8. Analysis of Gafchromic EBT3 film calibration irradiated with gamma rays from different systems: Gamma Knife and Cobalt-60 unit.

    Science.gov (United States)

    Najafi, Mohsen; Geraily, Ghazale; Shirazi, Alireza; Esfahani, Mahbod; Teimouri, Javad

    2017-01-01

    In recent years, Gafchromic films are used as an advanced instrument for dosimetry systems. The EBT3 films are a new generation of Gafchromic films. Our main interest is to compare the response of the EBT3 films exposed to gamma rays provided by the Theratron 780C as a conventional radiotherapy system and the Leksell Gamma Knife as a stereotactic radiotherapy system (SRS). Both systems use Cobalt-60 sources, thus using the same energy. However, other factors such as source-to-axis distance, number of sources, dose rate, direction of irradiation, shape of phantom, the field shape of radiation, and different scatter contribution may influence the calibration curve. Calibration curves for the 2 systems were measured and plotted for doses ranging from 0 to 40 Gy at the red and green channels. The best fitting curve was obtained with the Levenberg-Marquardt algorithm. Also, the component of dose uncertainty was obtained for any calibration curve. With the best fitting curve for the EBT3 films, we can use the calibration curve to measure the absolute dose in radiation therapy. Although there is a small deviation between the 2 curves, the p-value at any channel shows no significant difference between the 2 calibration curves. Therefore, the calibration curve for each system can be the same because of minor differences. The results show that with the best fitting curve from measured data, while considering the measurement uncertainties related to them, the EBT3 calibration curve can be used to measure the unknown dose both in SRS and in conventional radiotherapy. Copyright © 2017. Published by Elsevier Inc.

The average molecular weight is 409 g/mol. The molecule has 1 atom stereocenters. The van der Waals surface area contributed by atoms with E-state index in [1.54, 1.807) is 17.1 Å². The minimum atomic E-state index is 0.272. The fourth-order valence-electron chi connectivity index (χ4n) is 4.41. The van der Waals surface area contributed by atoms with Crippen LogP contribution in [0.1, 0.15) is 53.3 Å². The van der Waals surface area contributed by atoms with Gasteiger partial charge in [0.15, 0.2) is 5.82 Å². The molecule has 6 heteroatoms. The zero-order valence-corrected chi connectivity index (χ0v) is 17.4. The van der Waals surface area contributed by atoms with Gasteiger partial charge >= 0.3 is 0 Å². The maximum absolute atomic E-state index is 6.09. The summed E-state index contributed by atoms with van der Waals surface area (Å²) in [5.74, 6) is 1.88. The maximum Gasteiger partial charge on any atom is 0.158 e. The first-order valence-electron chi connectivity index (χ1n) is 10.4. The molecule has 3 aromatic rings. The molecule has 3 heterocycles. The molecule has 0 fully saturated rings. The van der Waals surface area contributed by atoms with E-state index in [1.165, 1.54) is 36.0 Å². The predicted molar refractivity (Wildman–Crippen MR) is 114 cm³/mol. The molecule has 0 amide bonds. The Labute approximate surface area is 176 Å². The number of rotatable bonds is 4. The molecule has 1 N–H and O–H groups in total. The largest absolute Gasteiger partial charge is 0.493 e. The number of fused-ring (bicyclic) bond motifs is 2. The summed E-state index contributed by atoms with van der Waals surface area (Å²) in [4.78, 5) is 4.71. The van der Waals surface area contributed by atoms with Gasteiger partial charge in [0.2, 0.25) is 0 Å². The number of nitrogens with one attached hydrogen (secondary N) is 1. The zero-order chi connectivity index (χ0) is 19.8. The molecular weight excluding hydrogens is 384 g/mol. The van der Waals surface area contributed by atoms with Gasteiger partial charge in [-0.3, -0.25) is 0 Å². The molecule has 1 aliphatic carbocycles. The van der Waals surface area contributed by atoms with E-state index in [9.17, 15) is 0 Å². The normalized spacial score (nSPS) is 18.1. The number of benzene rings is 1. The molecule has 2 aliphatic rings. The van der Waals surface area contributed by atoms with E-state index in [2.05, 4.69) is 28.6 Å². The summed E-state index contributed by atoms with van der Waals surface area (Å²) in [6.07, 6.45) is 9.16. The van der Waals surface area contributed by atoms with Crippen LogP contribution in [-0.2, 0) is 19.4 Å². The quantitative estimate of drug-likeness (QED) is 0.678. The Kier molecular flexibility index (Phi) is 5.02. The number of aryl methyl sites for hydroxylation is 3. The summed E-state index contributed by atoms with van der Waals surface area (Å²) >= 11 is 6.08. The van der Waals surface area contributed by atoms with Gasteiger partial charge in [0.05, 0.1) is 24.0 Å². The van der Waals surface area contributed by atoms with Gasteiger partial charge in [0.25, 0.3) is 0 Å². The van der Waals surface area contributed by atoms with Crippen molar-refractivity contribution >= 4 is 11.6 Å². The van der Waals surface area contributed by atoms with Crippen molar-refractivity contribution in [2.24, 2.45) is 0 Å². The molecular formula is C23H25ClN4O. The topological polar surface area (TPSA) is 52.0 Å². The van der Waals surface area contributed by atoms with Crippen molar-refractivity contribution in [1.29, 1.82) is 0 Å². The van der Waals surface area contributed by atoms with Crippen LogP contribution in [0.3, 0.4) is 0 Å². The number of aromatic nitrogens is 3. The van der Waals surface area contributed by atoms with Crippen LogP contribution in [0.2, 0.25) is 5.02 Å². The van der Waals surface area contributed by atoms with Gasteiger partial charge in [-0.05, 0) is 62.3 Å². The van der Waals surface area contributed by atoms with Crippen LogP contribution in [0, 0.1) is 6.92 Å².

9. Evaluation of a synthetic single-crystal diamond detector for relative dosimetry on the Leksell Gamma Knife Perfexion radiosurgery system

    Energy Technology Data Exchange (ETDEWEB)

    Mancosu, Pietro; Reggiori, Giacomo, E-mail: giacomo.reggiori@humanitas.it; Stravato, Antonella; Gaudino, Anna; Lobefalo, Francesca; Palumbo, Valentina; Tomatis, Stefano [Physics Service of Radiation Oncology Department, Clinical and Research Center, Rozzano, Milan 20098 (Italy); Navarria, Piera; Ascolese, Anna; Scorsetti, Marta [Radiation Oncology Department, Humanitas Clinical and Research Center, Rozzano, Milan 20089 (Italy); Picozzi, Piero [Neurosurgery Department, Humanitas Clinical and Research Center, Rozzano, Milan 20089 (Italy); Marinelli, Marco; Verona-Rinati, Gianluca [Dipartimento di Ingegneria Industriale, Università di Roma Tor Vergata, Roma 00133 (Italy)

    2015-09-15

    Purpose: To evaluate the new commercial PTW-60019 synthetic single-crystal microDiamond detector (PTW, Freiburg, Germany) for relative dosimetry measurements on a clinical Leksell Gamma Knife Perfexion radiosurgery system. Methods: Detector output ratios (DORs) for 4 and 8 mm beams were measured using a microDiamond (PTW-60019), a stereotactic unshielded diode [IBA stereotactic field detector (SFD)], a shielded diode (IBA photon field detector), and GafChromic EBT3 films. Both parallel and transversal acquisition directions were considered for PTW-60019 measurements. Measured DORs were compared to the new output factor reference values for Gamma Knife Perfexion (0.814 and 0.900 for 4 and 8 mm, respectively). Profiles in the three directions were also measured for the 4 mm beam to evaluate full width at half maximum (FWHM) and penumbra and to compare them with the corresponding Leksell GammaPlan profiles. Results: FWHM and penumbra for PTW-60019 differed from the calculated values by less than 0.2 and 0.3 mm, for the parallel and transversal acquisitions, respectively. GafChromic films showed FWHM and penumbra within 0.1 mm. The output ratio obtained with the PTW-60019 for the 4 mm field was 1.6% greater in transverse direction compared to the nominal value. Comparable differences up to 0.8% and 1.0% for, respectively, GafChromic films and SFD were found. Conclusions: The microDiamond PTW-60019 is a suitable detector for commissioning and routine use of Gamma Knife with good agreement of both DORs and profiles in the three directions.